# Dirichlet’s approximation theorem

Dirichlet’s approximation theorem is a result about rational approximation. First, let’s derive a trivial bound on the error of the best rational approximation so that we can compare it with Dirichlet’s theorem.

If we approximate a real number $α∈R$ by a rational $qp $ with $p∈Z$, $q∈N_{+}$, it is straightforward to see that there exists a $p∈Z$ such that

$qp ≤α≤qp+1 $If both $α−qp >2q1 $ and $qp+1 −α>2q1 $, we could add the inequalities to get

$(α−qp )+(qp+1 −α)>q1 $The left side is obviously equal to $q1 $, so this is a contradiction. So either $0≤qp −α≤2q1 $ or $0≤qp+1 −α≤2q1 $. So, we have proved the following lemma:

**Lemma 1**: *Let $α∈R$. For any $q∈N_{+}$ there exists a $p∈Z$ such that*

It follows from Dirichlet’s theorem that there exist infinitely many rationals $qp $ such that $∣∣∣∣ α−qp ∣∣∣∣ <q_{2}1 $. The quadratic order of the error turns out to be optimal; This is what Hurwitz’ theorem proves.

It seems that Dirichlet was fond of arithmetic progressions; Dirichlet’s most famous theorem is about arithmetic progressions, and they turn out to play an important role in the proof of this theorem as well.

Let $α∈R$. Now consider the sequence $0,{α},{2α},{3α},...,{Nα}$, where ${x}=x−⌊x⌋$ (so $0≤{x}<1$ for any $x∈R$). It turns out that if two fractional parts are close, we can find a good rational approximation to $α$.

Say we have $∣{rα}−{sα}∣<ϵ$ for $r,s∈N_{0}$. Expanding this with the definition of the fractional operator, we see

$∣(rα−⌊rα⌋)−(sα−⌊sα⌋)∣=∣qα−p∣<ϵ$Where $p=⌊rα⌋−⌊sα⌋,q=r−s$. Finally, dividing by $∣q∣$, we get

$∣∣∣∣∣ α−qp ∣∣∣∣∣ <qϵ $Noting that $q≤N$, we have proved the following lemma:

**Lemma 2**: *Let $α∈R$. If $∣{rα}−{sα}∣<ϵ$ for natural numbers $r,s∈N_{0}$, then there exists a rational $qp ∈Q$ such that*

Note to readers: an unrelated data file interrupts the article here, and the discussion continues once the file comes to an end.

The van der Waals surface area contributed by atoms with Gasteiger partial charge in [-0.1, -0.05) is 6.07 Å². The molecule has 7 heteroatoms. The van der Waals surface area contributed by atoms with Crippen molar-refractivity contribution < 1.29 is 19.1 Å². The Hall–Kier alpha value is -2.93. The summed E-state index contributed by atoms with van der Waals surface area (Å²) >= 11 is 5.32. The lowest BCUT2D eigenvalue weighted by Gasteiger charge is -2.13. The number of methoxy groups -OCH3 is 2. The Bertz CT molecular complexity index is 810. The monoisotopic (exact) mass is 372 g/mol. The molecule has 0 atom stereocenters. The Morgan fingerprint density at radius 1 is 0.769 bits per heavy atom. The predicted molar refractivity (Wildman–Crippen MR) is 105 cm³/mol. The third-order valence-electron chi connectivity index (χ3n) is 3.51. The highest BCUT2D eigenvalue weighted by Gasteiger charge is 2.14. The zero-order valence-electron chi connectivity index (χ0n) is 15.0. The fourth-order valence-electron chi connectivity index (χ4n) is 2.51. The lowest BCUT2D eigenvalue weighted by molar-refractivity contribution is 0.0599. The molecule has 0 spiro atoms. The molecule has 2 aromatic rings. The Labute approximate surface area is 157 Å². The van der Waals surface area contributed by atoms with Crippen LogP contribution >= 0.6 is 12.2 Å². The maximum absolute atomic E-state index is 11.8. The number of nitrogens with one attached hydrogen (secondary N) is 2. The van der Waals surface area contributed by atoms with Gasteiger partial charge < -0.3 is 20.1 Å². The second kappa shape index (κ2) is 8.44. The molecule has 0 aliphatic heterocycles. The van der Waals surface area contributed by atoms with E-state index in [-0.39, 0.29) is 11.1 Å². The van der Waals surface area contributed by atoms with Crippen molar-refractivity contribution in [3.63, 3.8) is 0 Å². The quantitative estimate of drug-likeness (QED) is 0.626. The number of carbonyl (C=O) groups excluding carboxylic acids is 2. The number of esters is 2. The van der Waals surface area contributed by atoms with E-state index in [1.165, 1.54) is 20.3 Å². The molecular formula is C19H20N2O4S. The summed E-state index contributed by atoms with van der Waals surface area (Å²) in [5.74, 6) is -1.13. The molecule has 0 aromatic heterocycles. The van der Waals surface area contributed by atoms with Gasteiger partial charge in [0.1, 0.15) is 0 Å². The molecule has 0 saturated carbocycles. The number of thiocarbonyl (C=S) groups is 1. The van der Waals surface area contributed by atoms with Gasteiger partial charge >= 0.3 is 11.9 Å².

*for some $q≤N$*

Now to prove Dirichlet’s theorem we just need to obtain a good bound $ϵ$ which we can then plug in this lemma. We can obtain such an $ϵ$ by splitting the interval $[0,1)$ up in $N$ equal parts. We then consider the $N+1$ terms of the sequence $0,{α},{2α},...,{Nα}$ and apply the pigeonhole principle: Since there are $N+1$ terms and only $N$ intervals, there is at least one interval with two terms in it, say ${rα}$ and ${sα}$, so that

$∣{rα}−{sα}∣<N1 $Now, by lemma 2 there exists a rational approximation $qp ∈Q$ of $α$ that satisfies $∣α−qp ∣<Nq1 $. So we have proved the following theorem:

**Theorem (Dirichlet)**: Let $α∈R$. For any positive integer $N∈N_{+}$, there exists a fraction $qp ∈Q$ such that

Now suppose that for a given $α∈R$ the set $S_{α}={qp :∣α−qp ∣<q_{2}1 }$, (with each fraction $qp $ irreducible) is finite. Then $N=max_{qp∈S_{α}}(q)$ exists. This implies that there is no $qp ∈Q$ such that $∣α−qp ∣<Nq1 $. This contradicts Dirichlet’s theorem, so we conclude that our assumption that $S_{α}$ is finite was wrong.

**Corollary**: *For any $α∈R$, there are infinitely many rational numbers $qp ∈Q$ such that*